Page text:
The Autobiography of Mahatma Gandhi

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The autobiography of Mohandas Karamchand Gandhi, subtitled The Story of My Experiments With Truth, focuses on Gandhi's struggles for non-violence and civil disobedience through the acts of Satyagraha, literally meaning "holding firmly to truth." In each of the chapters, he talks about instances in life in which he had struggled with Truth, considering Truth being the ultimate source of energy. The question many might ask is: how can one who is so skinny, one who had to live with a stick throughout his struggles, get such energy? It was because of his experiments and the trials that Gandhi developed dietetics, non-violence, hydropathy, naturopathy etc. After finishing his studies in England, he came to South Africa where he changed from a typical lawyer to one who was remarkable. It's more surprising that with the ideologies he produced from studying law, eastern and western philosophy, he kept them all by his side and followed them to the extreme. He was conservative to his thoughts in any situation and in following them perhaps, to some, inflexibly so. One reason I become overwhelmed by Gandhi is his simplicity, wearing a single dhoti (an Indian clothing) and living solely by vegetables. Even when he was or his son was on his deathbed, he insisted that eating anything other than vegetables was wrong. He considered that through those necessities — in line with his teachings — it is possible that one can live freely. This means one can live without food or drink, without anger or desire, if they are to follow a simple code of behavior. This book thus teaches one in practical life on how to live without any of the material needs.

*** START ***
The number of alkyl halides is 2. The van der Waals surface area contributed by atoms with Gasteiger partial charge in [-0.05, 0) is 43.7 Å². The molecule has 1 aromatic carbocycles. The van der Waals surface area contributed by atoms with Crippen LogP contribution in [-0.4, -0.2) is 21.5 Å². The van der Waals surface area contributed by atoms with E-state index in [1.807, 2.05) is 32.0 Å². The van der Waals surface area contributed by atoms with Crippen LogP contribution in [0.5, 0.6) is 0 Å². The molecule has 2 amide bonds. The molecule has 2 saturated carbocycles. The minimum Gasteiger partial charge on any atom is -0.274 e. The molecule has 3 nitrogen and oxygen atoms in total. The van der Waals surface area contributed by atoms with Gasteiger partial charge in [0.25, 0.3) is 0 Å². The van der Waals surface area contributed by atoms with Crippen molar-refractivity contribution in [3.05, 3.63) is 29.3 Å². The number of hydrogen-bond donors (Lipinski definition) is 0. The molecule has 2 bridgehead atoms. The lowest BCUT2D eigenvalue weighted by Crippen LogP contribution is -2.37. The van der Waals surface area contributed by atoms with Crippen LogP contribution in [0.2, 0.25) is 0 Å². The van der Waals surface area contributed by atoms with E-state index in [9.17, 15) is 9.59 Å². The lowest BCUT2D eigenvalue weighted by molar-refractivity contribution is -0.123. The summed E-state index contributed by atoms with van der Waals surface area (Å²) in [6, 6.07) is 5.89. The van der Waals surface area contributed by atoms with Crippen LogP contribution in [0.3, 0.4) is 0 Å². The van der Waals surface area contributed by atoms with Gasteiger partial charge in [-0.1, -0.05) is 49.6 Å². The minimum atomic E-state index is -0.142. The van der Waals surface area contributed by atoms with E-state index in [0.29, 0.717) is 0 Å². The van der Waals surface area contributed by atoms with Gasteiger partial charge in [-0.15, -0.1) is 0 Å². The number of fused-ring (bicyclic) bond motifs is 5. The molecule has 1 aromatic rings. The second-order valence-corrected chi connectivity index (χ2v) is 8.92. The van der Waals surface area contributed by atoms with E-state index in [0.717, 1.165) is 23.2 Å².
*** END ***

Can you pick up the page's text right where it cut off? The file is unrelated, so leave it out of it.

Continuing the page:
- “I cannot attain freedom by a mechanical refusal to act, but only by intelligent action in a detached manner. This struggle resolves itself into an incessant crucifixion of the flesh so that the spirit may become entire free.” - “That freedom is attainable only through slow and painful stages.” - “A reformer cannot afford to have...
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